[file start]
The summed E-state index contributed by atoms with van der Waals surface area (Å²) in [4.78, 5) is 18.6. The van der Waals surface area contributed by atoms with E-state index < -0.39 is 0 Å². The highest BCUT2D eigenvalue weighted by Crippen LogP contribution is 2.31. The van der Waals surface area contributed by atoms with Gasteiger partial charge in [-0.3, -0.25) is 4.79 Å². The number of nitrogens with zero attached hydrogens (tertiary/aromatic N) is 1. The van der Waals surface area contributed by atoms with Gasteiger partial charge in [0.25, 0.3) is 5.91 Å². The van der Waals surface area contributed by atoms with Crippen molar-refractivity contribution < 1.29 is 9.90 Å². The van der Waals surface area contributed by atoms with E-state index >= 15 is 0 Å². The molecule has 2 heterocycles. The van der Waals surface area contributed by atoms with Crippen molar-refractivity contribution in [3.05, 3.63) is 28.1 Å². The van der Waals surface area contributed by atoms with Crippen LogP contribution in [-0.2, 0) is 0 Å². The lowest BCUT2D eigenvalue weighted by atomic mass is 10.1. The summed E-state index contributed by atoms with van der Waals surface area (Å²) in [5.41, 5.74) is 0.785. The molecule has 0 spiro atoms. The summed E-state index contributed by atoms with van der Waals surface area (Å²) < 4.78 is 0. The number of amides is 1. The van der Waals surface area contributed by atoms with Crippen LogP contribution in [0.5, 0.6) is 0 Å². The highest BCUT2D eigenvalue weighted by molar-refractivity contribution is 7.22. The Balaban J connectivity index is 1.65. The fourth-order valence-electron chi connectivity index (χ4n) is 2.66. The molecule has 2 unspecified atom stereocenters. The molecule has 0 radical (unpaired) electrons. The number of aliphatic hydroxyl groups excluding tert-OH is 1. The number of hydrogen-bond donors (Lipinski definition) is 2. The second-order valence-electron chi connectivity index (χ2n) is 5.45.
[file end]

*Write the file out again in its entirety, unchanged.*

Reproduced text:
The summed E-state index contributed by atoms with van der Waals surface area (Å²) in [4.78, 5) is 18.6. The van der Waals surface area contributed by atoms with E-state index < -0.39 is 0 Å². The highest BCUT2D eigenvalue weighted by Crippen LogP contribution is 2.31. The van der Waals surface area contributed by atoms with Gasteiger partial charge in [-0.3, -0.25) is 4.79 Å². The number of nitrogens with zero attached hydrogens (tertiary/aromatic N) is 1. The van der Waals surface area contributed by atoms with Gasteiger partial charge in [0.25, 0.3) is 5.91 Å². The van der Waals surface area contributed by atoms with Crippen molar-refractivity contribution < 1.29 is 9.90 Å². The van der Waals surface area contributed by atoms with E-state index >= 15 is 0 Å². The molecule has 2 heterocycles. The van der Waals surface area contributed by atoms with Crippen molar-refractivity contribution in [3.05, 3.63) is 28.1 Å². The van der Waals surface area contributed by atoms with Crippen LogP contribution in [-0.2, 0) is 0 Å². The lowest BCUT2D eigenvalue weighted by atomic mass is 10.1. The summed E-state index contributed by atoms with van der Waals surface area (Å²) in [5.41, 5.74) is 0.785. The molecule has 0 spiro atoms. The summed E-state index contributed by atoms with van der Waals surface area (Å²) < 4.78 is 0. The number of amides is 1. The van der Waals surface area contributed by atoms with Crippen LogP contribution in [0.5, 0.6) is 0 Å². The highest BCUT2D eigenvalue weighted by molar-refractivity contribution is 7.22. The Balaban J connectivity index is 1.65. The fourth-order valence-electron chi connectivity index (χ4n) is 2.66. The molecule has 2 unspecified atom stereocenters. The molecule has 0 radical (unpaired) electrons. The number of aliphatic hydroxyl groups excluding tert-OH is 1. The number of hydrogen-bond donors (Lipinski definition) is 2. The second-order valence-electron chi connectivity index (χ2n) is 5.45.